Jake Gyllenhaal stalks the streets of Dalston visiting slashed throats upon the hipsters – Daniel Wolfe’s music video for the Shoes’ Time to Dance is a disturbing exercise in wish fulfilment. We caught up with Wolfe to uncover the dark Id beneath this compellingly disconcerting promo.
What was it about the track that conjured up such violent images and such a dark, psychological story for you?
I’d listened to the track a lot because it was on the album – so I’d gone through various ideas to get to the final one. Usually with a music video you get sent a track and you’re required to write a treatment within a few days, so the first idea you have is often the one you write up. My brother and I were in Dalston, we’d not been there for a long time, and we started chatting about a slasher idea set there. Someone sorting the hipsters out. Hipsters look like kids from American 80s college movies and they always hang in cliques like that, the ‘in crowd’ – so it seemed to work for them to be in a slasher video. We walked into King’s Gym imagining a steadicam shot through the corridor into the weights room. As we stepped into the weights room there was a dance remix of ‘(I Just) Died In Your Arms Tonight’ playing. We pictured the same imagery with the Shoes.
I wanted to combine a series of slow zooms of Jake in different scenarios with more visceral handheld and steadicam shots. These slow zooms punctuated with violence. That felt right for the music.
The first thing that sprung to mind while watching the promo was Clockwork Orange – were the book or film something you drew from much while developing the promo?
No, though maybe subconsciously. There’s inevitably a connection with the white suits, but the fencing outfit came from ‘Graduation Day’, the 1981 slasher film.
Given the intensity of the violent scenes, what was the atmosphere like on set? Was it a case of being serious and intense, to help the actors get in that mindset for the shoot or rather did you balance out the onscreen intensity with a bit of behind-the-scenes levity?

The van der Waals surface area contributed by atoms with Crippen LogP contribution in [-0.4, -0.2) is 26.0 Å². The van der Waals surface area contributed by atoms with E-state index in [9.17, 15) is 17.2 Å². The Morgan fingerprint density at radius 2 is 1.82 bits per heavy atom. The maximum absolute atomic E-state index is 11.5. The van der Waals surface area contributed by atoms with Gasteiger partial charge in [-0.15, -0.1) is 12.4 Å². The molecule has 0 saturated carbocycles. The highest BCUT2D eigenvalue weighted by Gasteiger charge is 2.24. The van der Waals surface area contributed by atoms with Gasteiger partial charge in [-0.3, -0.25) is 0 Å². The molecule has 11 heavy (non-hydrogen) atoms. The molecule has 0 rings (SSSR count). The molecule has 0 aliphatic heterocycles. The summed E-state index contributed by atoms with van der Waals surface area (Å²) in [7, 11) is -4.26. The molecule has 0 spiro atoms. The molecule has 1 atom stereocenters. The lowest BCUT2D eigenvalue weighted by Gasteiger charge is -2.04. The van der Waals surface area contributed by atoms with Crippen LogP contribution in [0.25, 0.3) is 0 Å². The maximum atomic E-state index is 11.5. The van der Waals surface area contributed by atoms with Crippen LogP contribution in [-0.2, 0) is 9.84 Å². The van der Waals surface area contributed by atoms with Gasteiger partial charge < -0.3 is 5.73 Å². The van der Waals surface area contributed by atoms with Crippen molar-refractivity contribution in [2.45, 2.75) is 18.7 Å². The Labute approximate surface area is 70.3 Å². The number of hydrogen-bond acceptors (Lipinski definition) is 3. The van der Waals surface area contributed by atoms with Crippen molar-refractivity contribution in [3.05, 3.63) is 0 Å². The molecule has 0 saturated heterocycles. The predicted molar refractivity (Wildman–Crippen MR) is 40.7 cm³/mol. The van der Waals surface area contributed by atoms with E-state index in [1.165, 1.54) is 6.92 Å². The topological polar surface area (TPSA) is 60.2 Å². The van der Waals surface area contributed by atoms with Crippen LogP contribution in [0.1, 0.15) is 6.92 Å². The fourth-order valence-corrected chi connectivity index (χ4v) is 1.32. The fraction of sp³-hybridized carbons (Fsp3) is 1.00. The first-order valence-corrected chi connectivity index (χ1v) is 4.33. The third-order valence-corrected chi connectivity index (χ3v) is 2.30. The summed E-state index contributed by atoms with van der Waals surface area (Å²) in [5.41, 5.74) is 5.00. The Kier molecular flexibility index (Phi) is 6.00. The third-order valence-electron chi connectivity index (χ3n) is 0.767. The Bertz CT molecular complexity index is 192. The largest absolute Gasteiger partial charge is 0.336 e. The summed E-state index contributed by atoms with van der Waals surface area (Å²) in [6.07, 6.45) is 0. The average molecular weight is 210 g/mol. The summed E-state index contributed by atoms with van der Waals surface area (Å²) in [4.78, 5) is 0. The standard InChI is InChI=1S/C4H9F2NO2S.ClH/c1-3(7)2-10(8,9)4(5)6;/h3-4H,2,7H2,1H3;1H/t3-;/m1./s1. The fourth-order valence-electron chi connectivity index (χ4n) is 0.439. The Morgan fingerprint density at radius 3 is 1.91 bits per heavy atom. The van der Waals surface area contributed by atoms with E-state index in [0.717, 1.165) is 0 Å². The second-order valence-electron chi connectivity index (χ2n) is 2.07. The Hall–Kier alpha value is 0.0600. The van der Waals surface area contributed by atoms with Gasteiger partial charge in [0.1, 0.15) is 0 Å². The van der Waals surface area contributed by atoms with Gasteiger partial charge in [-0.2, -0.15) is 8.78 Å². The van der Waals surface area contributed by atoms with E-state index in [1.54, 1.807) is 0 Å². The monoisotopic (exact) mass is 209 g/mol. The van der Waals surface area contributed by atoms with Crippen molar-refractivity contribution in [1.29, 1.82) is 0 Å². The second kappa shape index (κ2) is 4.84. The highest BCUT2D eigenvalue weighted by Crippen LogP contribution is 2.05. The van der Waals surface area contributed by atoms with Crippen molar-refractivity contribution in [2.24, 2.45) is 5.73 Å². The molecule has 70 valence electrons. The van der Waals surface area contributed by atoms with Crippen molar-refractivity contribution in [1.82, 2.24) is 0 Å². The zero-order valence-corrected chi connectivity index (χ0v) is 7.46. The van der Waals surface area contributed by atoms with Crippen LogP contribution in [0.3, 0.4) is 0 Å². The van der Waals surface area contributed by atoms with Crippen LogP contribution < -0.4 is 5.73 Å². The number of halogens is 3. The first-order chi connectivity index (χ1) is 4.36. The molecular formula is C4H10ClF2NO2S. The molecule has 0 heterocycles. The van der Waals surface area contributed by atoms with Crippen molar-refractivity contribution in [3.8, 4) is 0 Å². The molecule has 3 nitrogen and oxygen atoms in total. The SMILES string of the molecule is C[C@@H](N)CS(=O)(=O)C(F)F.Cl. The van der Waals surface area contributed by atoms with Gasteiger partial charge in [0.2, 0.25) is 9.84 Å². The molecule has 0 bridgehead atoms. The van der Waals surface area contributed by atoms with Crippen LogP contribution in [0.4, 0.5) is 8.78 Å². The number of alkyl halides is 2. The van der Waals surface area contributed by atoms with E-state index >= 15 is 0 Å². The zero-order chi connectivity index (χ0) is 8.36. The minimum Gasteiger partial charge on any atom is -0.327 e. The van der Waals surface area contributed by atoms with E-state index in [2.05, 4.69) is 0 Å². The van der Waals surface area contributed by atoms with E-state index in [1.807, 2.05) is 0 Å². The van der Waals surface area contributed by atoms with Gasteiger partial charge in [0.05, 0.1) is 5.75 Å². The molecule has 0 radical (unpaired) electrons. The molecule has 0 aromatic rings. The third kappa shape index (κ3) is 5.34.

The atmosphere on set changed from scene to scene. In the party scenes there was no real distinction between shooting and not shooting, it was just a party so the atmosphere was a party. Then we’d just walk Jake in.
We were shooting in the snow quite a bit which was testing. Sally Campbell cooked up Irish stew and turned up on set with that which lifted spirits considerably.
How did Jake Gyllenhaal come to be involved in the project? How did he respond to the role?
Jake and I had been discussing a script with a mutual friend, producer Lynette Howell. I knew he was into music videos, so when we wrote up the treatment, I sent it to them. They both responded well to it. And then we just had to sort out dates.
The other actors too seemed pretty game – there are a lot of impressive death scenes! How did you go about achieving the grisly effects (the gushing jugular etc) and did you find that side of things tricky or fun?
I’m not a big fan of extreme violence in films, I usually look away during those kind of scenes. So it was interesting for me to do this. We got the team who did ‘Eastern Promises’ to do the prosthetics, because I remember being shocked by the opening scene of that. Those guys were great, they relish creating grisly effects. Most of the violence is implied though. There’s also a certain violence in the more reflective shots.
There are only a few gory shots. I saw the trailer to a film called ‘Hostel’, and that seemed way more violent.
And the cast were good – they were predominantly street-cast and they just rolled with it.
Though the violence is definitely the most eye-catching element of the promo, its the protagonists’ quiet moments of personal self improvement and snippets of his daily life that I think give the video gravitas and insight. What does the main character represent for you? Did you have a back story in your mind or did you see him as an impenetrable enigma?
My brother and I wrote a back-story for the character. We wrote stream of consciousness stuff of his thoughts, his feelings. But I’m not a fan of things where you can read the character’s thought process. I talked with Jake about this.
I wanted to do something where the audience project their own stuff onto the character. The ennui is clear though, the emptiness.
The combination of a non-linear narrative and such a large number of different scenes and shots must have made for an interesting editing process! Who did you work with on the editing and how early on in the process were they involved?
I always cut at Trim with Dom Leung or Tom Lindsay. Tom cut ‘Time To Dance’ – we’re good friends so we always discuss the idea and the edit from its genesis. We have a loose structure in mind but then work stuff out in the edit. Tom always brings lots of ideas to the edit. The Shoes gave Tom the stems of the track and he worked with them to create the mix to picture. He initially cut mute, then used the stems to score to picture.